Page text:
“Geophones are all set on the road, SWN is working really fast and the trucks and driving back and forth,” one of the people at the site told APTN National News.

SWN’s lawyer Michael Connors, who is a partner with East Coast law firm McInnes Cooper, met with several dozen people from the Elsipogtog First Nation and the surrounding communities late Sunday afternoon.

Connors told the people that SWN would withdraw a lawsuit against several community members if the Houston-based firm was allowed to finish its exploration work unimpeded.

The meeting was held at a longhouse erected at an anti-fracking encampment used over the past summer. The area sits off Hwy 116 near Elsipogtog First Nation.

Connors told the people in the longhouse that SWN would be working for 14 days and warned them not to block the company’s movements or they would face violence.

“I’m not asking anyone not to protest, but I am asking that we don’t do anything that would lead to violence,” said Connors, according to video of the meeting posted on Facebook by Brian Milliea. “Unfortunately, blockades lead to violence.”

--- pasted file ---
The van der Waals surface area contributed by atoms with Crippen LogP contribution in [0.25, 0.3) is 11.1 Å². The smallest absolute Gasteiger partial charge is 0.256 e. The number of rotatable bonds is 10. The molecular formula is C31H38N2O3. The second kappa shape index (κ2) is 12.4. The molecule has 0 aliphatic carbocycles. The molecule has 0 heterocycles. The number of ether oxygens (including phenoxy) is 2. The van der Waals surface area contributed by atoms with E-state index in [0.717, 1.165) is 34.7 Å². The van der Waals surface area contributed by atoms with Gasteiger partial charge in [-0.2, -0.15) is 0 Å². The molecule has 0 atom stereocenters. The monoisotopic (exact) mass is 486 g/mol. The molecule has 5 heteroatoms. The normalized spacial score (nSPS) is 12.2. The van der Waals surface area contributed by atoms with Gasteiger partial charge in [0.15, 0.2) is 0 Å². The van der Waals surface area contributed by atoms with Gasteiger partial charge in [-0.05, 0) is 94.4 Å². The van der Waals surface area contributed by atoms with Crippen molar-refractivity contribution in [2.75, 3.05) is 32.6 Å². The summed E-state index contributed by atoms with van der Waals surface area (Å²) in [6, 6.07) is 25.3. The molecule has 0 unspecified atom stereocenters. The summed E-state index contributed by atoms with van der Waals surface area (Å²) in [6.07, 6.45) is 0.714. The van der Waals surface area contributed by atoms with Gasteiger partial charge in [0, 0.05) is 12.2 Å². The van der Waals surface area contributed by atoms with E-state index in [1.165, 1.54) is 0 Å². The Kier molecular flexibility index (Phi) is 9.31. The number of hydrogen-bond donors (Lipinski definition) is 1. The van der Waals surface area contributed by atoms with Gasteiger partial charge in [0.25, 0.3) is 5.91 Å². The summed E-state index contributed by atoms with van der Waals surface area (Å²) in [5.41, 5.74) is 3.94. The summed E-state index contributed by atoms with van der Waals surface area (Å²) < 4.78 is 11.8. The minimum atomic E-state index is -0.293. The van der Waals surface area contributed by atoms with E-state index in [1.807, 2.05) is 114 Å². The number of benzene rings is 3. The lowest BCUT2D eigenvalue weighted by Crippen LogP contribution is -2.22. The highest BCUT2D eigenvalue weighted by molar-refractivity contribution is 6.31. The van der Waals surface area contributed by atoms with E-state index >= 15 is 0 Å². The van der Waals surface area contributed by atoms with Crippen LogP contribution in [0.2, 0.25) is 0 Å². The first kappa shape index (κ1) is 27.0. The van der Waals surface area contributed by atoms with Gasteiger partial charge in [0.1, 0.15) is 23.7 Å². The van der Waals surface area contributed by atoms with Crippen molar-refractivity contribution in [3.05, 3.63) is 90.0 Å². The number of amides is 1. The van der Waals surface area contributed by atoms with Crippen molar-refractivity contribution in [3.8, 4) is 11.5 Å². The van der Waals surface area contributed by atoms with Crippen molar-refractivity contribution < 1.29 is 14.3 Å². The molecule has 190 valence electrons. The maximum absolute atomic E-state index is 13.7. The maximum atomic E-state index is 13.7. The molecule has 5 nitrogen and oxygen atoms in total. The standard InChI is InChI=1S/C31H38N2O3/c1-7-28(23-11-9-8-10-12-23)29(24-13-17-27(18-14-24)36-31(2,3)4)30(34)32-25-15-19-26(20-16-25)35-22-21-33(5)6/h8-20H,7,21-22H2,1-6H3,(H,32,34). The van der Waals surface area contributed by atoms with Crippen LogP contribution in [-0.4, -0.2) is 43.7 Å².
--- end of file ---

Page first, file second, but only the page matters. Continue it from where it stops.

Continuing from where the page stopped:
Connors said SWN just wants to finish its work and leave the area.

“We don’t want violence and if we can get through two weeks then we will go away for awhile,” said Connors. “I am not saying we are not going to come back, we may not come back, but I think everybody needs some time, you know a break.”

Levi told Connors that the community would not be backing down.

“We are going to be there. Whatever happens, the ball is in your court. Whatever happens, you’re the ones who are going to make the calls,” said Levi, according to the nine minute video. “Us as Natives and the protectors of this land, we are going to protect it, it is our land, we never ceded this land and we are going to protect it before these waters are contaminated.”

A woman in the crowd, who identified as non-Native, also pledged opposition to the exploration.

“As non-Natives we are going to protect the future of our children,” said the woman, in the video. “So non-Natives and Natives are together.”